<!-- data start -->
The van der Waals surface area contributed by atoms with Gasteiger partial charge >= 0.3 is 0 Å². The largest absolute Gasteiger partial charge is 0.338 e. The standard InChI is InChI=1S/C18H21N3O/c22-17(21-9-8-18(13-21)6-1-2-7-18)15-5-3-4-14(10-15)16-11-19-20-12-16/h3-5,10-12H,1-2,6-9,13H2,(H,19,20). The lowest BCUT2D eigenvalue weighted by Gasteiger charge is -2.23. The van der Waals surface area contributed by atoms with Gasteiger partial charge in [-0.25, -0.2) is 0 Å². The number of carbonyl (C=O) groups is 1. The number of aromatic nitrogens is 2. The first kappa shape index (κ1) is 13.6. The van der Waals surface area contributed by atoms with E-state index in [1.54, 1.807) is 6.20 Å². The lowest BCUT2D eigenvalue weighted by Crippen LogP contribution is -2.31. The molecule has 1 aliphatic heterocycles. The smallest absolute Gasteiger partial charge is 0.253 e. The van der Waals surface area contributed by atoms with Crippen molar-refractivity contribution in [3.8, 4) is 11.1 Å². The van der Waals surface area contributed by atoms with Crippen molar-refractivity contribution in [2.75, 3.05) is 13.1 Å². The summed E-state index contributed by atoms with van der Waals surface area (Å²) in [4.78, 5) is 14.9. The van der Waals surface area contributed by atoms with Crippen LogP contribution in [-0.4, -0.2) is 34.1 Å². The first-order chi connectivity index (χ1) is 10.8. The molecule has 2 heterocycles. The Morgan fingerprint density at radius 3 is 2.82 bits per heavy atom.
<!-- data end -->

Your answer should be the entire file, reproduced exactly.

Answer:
The van der Waals surface area contributed by atoms with Gasteiger partial charge >= 0.3 is 0 Å². The largest absolute Gasteiger partial charge is 0.338 e. The standard InChI is InChI=1S/C18H21N3O/c22-17(21-9-8-18(13-21)6-1-2-7-18)15-5-3-4-14(10-15)16-11-19-20-12-16/h3-5,10-12H,1-2,6-9,13H2,(H,19,20). The lowest BCUT2D eigenvalue weighted by Gasteiger charge is -2.23. The van der Waals surface area contributed by atoms with Gasteiger partial charge in [-0.25, -0.2) is 0 Å². The number of carbonyl (C=O) groups is 1. The number of aromatic nitrogens is 2. The first kappa shape index (κ1) is 13.6. The van der Waals surface area contributed by atoms with E-state index in [1.54, 1.807) is 6.20 Å². The lowest BCUT2D eigenvalue weighted by Crippen LogP contribution is -2.31. The molecule has 1 aliphatic heterocycles. The smallest absolute Gasteiger partial charge is 0.253 e. The van der Waals surface area contributed by atoms with Crippen molar-refractivity contribution in [3.8, 4) is 11.1 Å². The van der Waals surface area contributed by atoms with Crippen molar-refractivity contribution in [2.75, 3.05) is 13.1 Å². The summed E-state index contributed by atoms with van der Waals surface area (Å²) in [4.78, 5) is 14.9. The van der Waals surface area contributed by atoms with Crippen LogP contribution in [-0.4, -0.2) is 34.1 Å². The first-order chi connectivity index (χ1) is 10.8. The molecule has 2 heterocycles. The Morgan fingerprint density at radius 3 is 2.82 bits per heavy atom.